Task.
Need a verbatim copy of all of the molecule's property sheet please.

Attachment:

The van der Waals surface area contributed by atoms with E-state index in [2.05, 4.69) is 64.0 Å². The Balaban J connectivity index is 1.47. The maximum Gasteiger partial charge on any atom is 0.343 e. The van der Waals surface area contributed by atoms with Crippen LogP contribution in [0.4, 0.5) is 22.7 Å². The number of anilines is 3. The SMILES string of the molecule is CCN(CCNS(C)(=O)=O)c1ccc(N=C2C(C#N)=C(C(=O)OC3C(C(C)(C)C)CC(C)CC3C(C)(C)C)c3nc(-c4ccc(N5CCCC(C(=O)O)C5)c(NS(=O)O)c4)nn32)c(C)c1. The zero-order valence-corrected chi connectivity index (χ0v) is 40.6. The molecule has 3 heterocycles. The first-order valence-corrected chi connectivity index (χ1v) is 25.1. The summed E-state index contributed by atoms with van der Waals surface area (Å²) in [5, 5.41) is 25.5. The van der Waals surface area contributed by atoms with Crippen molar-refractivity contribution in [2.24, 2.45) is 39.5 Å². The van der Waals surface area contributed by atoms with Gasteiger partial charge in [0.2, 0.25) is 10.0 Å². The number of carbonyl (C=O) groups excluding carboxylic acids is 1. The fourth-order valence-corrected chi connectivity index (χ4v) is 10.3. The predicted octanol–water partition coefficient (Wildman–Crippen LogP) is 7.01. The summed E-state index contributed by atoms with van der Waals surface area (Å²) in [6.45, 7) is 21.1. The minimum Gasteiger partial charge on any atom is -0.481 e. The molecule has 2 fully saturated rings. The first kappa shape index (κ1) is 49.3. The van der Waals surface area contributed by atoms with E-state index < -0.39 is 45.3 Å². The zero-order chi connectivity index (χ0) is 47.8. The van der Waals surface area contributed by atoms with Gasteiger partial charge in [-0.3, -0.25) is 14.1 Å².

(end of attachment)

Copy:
The van der Waals surface area contributed by atoms with E-state index in [2.05, 4.69) is 64.0 Å². The Balaban J connectivity index is 1.47. The maximum Gasteiger partial charge on any atom is 0.343 e. The van der Waals surface area contributed by atoms with Crippen LogP contribution in [0.4, 0.5) is 22.7 Å². The number of anilines is 3. The SMILES string of the molecule is CCN(CCNS(C)(=O)=O)c1ccc(N=C2C(C#N)=C(C(=O)OC3C(C(C)(C)C)CC(C)CC3C(C)(C)C)c3nc(-c4ccc(N5CCCC(C(=O)O)C5)c(NS(=O)O)c4)nn32)c(C)c1. The zero-order valence-corrected chi connectivity index (χ0v) is 40.6. The molecule has 3 heterocycles. The first-order valence-corrected chi connectivity index (χ1v) is 25.1. The summed E-state index contributed by atoms with van der Waals surface area (Å²) in [5, 5.41) is 25.5. The van der Waals surface area contributed by atoms with Crippen molar-refractivity contribution in [2.24, 2.45) is 39.5 Å². The van der Waals surface area contributed by atoms with Gasteiger partial charge in [0.2, 0.25) is 10.0 Å². The number of carbonyl (C=O) groups excluding carboxylic acids is 1. The fourth-order valence-corrected chi connectivity index (χ4v) is 10.3. The predicted octanol–water partition coefficient (Wildman–Crippen LogP) is 7.01. The summed E-state index contributed by atoms with van der Waals surface area (Å²) in [6.45, 7) is 21.1. The minimum Gasteiger partial charge on any atom is -0.481 e. The molecule has 2 fully saturated rings. The first kappa shape index (κ1) is 49.3. The van der Waals surface area contributed by atoms with E-state index < -0.39 is 45.3 Å². The zero-order chi connectivity index (χ0) is 47.8. The van der Waals surface area contributed by atoms with Gasteiger partial charge in [-0.3, -0.25) is 14.1 Å².